Sermon by Rev Sydney Maitland for Sunday 3 July 2022.
• First Reading: 2 Kings 5: 1-14 (The healing of Naaman)
• Psalm 30
• Epistle: Galatians 6: 1-19 (Whoever sows to the flesh will reap destruction, whoever sows in the Spirit will reap eternal life)
• Gospel: Luke 10: 1-11, 16-20 (72 sent out to villages He would visit)
One of many strange things about today is the pursuit of celebrity for its own sake, like a kind of commodity. It is as if celebrity was its own reward, regardless of the intrinsic or at least, the generally recognizable merit of what has been achieved.
And then there was Naaman – commander of the Syrian army and a historic enemy of Israel. And yet for all his power and position he carried a desperate secret – the leprosy which threatened his own life and that of his household.
For him there was a new set of challenges and all of them affected his exalted position in the household of Syria.
First, it was to be told what to do by a slave, taken as booty from a raid in Israel. And yes, this slave was a serving girl, and not even a fighting or working slave.
Next, it was to take his situation to the king of Damascus and ask for leave to visit their own enemy as a petitioner, rather than a warrior. This was going to demand some serious grovelling.
After that, it was the offhand way in which he was sent to and received by Elisha: no reception or welcome. No ceremony or refreshment. Only a message sent by his servant – not even the prophet himself – to go and take a bath.
And not even in a great river with fierce currents. The River Jordan – not too unlike the river Kelvin – and pretty unprepossessing at that.
And yet … the great act of courage was there to be performed: again he took the advice of his servants – and this time it was to be an act of humility and self-abasement. No heroics or mighty deeds. No valour in arms or combat. No booty of battle. Only a bath.
And not even a quick in and out dip – this was to be a serious commitment, one bath and six repeats. No room for doubt or managing the message.
But this was where the healing lay – and this was where he received it. From then on he would worship the Lord God of Israel, even if he continued to observe the rites of the court deities.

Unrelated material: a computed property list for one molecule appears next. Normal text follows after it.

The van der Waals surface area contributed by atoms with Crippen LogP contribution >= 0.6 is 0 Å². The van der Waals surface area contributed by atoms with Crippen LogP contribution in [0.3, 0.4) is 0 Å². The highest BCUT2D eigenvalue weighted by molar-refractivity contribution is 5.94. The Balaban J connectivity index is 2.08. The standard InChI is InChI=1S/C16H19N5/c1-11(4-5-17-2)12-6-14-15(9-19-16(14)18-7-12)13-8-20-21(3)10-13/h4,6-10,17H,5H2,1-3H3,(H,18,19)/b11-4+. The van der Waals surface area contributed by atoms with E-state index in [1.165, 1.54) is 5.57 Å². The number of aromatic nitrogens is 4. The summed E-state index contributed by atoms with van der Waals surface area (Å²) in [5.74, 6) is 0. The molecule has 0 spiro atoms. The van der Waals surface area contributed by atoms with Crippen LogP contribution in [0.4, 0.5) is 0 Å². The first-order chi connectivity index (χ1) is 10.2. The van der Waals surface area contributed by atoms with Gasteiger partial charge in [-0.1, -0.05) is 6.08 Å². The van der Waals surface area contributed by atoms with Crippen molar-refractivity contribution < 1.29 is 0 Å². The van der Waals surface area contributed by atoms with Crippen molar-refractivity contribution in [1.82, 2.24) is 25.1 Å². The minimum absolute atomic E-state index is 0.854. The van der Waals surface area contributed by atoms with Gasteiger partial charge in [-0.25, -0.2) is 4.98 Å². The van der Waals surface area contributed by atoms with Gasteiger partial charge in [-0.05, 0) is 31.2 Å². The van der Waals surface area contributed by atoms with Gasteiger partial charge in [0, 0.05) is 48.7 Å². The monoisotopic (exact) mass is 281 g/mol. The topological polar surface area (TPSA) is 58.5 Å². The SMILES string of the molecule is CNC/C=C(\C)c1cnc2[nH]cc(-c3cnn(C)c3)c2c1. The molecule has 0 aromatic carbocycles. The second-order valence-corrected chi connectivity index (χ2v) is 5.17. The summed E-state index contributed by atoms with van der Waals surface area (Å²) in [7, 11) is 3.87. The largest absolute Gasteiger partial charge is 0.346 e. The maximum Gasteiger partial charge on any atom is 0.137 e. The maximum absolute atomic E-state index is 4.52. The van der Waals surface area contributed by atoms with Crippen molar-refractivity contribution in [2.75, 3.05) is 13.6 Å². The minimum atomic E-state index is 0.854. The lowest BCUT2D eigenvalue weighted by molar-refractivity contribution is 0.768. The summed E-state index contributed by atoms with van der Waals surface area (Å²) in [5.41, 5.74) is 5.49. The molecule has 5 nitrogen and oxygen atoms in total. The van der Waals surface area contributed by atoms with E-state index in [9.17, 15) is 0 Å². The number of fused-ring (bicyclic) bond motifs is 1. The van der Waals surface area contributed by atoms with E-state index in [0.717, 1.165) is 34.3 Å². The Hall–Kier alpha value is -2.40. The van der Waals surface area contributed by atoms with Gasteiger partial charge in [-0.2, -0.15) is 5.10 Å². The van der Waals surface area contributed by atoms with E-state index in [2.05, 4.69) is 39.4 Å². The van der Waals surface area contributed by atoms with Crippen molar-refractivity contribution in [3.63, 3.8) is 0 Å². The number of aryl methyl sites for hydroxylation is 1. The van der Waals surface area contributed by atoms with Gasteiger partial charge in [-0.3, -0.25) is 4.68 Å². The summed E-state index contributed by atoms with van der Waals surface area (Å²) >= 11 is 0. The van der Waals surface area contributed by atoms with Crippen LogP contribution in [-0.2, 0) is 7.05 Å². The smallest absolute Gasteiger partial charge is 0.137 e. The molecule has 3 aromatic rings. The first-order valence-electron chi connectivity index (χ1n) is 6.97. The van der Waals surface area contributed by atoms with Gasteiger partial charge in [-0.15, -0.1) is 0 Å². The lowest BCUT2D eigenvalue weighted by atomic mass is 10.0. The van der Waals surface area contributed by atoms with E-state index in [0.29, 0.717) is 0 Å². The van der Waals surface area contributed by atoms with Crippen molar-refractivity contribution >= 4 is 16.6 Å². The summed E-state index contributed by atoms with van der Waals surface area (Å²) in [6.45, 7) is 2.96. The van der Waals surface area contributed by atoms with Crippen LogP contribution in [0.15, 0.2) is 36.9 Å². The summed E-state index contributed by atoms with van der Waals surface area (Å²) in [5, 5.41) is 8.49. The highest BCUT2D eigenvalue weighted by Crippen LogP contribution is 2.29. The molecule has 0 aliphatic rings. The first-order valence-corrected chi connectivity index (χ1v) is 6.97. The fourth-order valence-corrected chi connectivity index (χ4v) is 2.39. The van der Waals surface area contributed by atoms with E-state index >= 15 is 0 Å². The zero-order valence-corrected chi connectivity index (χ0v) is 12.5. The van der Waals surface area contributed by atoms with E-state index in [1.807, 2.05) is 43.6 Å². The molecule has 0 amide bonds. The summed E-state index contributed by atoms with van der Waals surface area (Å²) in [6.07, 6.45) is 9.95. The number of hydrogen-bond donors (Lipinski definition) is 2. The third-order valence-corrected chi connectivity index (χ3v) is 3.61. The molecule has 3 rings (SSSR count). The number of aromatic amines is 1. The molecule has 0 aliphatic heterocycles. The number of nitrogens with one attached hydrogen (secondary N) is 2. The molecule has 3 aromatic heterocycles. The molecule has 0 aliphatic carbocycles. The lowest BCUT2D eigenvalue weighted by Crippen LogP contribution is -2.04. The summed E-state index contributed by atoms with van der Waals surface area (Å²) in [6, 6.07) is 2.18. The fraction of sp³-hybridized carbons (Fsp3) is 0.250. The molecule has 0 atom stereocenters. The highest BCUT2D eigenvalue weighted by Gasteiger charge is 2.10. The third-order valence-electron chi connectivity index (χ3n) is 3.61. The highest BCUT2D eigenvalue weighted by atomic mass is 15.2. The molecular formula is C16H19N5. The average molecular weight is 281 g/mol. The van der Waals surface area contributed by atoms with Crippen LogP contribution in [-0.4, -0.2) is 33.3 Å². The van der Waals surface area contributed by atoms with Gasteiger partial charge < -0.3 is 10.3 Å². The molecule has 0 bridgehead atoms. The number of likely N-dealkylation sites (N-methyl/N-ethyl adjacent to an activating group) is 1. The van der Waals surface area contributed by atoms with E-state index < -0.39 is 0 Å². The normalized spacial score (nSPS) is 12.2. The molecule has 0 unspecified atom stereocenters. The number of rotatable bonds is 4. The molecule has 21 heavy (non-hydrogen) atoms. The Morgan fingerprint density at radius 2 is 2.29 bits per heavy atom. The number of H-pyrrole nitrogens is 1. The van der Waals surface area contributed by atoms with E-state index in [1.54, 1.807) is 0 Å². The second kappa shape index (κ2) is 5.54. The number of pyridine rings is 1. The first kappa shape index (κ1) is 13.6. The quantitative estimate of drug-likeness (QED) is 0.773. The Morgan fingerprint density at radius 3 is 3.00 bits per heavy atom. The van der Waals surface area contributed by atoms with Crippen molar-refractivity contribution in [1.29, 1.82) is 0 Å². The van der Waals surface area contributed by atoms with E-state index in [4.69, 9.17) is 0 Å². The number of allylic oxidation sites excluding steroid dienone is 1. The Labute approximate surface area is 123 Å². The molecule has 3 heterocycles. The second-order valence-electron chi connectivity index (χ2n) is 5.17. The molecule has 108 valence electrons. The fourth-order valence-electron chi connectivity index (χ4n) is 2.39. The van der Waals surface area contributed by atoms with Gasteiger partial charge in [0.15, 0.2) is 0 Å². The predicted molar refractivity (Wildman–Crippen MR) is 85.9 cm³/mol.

Naaman would be a changed man – healed of leprosy and yet given a heart to believe in God. And a lot had to go before he would be able to find it.
Then there is the story of how Jesus sent 72 disciples off to announce His coming.
He would be coming to preach the gospel in the villages of the land and the disciples were sent out to ensure a welcome, and report back.
They were going out to places that should already be expecting the Messiah to come so they would not need to prepare. These villages should be reasonably well disposed towards Jesus so the disciples should be ready to accept whatever hospitality they had.
They were to announce the coming of the Kingdom of God and they had authority to heal and to exorcise.
This time they were to go out just as they were, perhaps with their hesitations in speaking out about Jesus. Unsure of their welcome, maybe hesitant in healing the sick. But Jesus had placed His trust in them and had entrusted His message to them.
Whereas Naaman had trusted in his standing in society, these disciples had next to nothing to rely on, except that they were going out to their own kinsfolk and people. They would be held back only by their own doubts.
Even if some villages rejected them, Jesus had prepared them for this and in verses excluded from the gospel lesson, Jesus pronounced some severe judgments on unbelieving cities. Even their rejections would be part of the ministry of those disciples.
And then there is Paul’s letter to the church in Galatia.
Now life was about the long haul. It would have its own temptations and failures, its disappointments and frustrations.
But Paul warns the church that it can live for itself or for the name and purposes of Jesus. Its members can live for themselves and all their physical and emotional appetites, or they can be moved and empowered by the Spirit of the Lord.
They could live for themselves or for the Lord. And to live to self would be draining and futile. It would leave them embittered and resentful. At the end there would be nothing with which God might be honoured.
They could live sowing their lives in the flesh and they would reap only the fruit of that unredeemed and corruptible flesh.
Or they would live in the spirit – in the presence of Jesus in all things, knowing both His power to save and yet His grief on the cross. It would be definitely fulfilling as they discovered themselves by emptying themselves.
And so in all this mission to the life of Jesus they were called upon not to be wearied in doing good – in being the hands and feet and heart of Jesus as the situation required.
Paul’s boasting was in the cross of Christ – not even in his own successes, the churches founded and the souls brought to salvation.
His glory lay in being poured out for the Lord – far more than any achievement in life.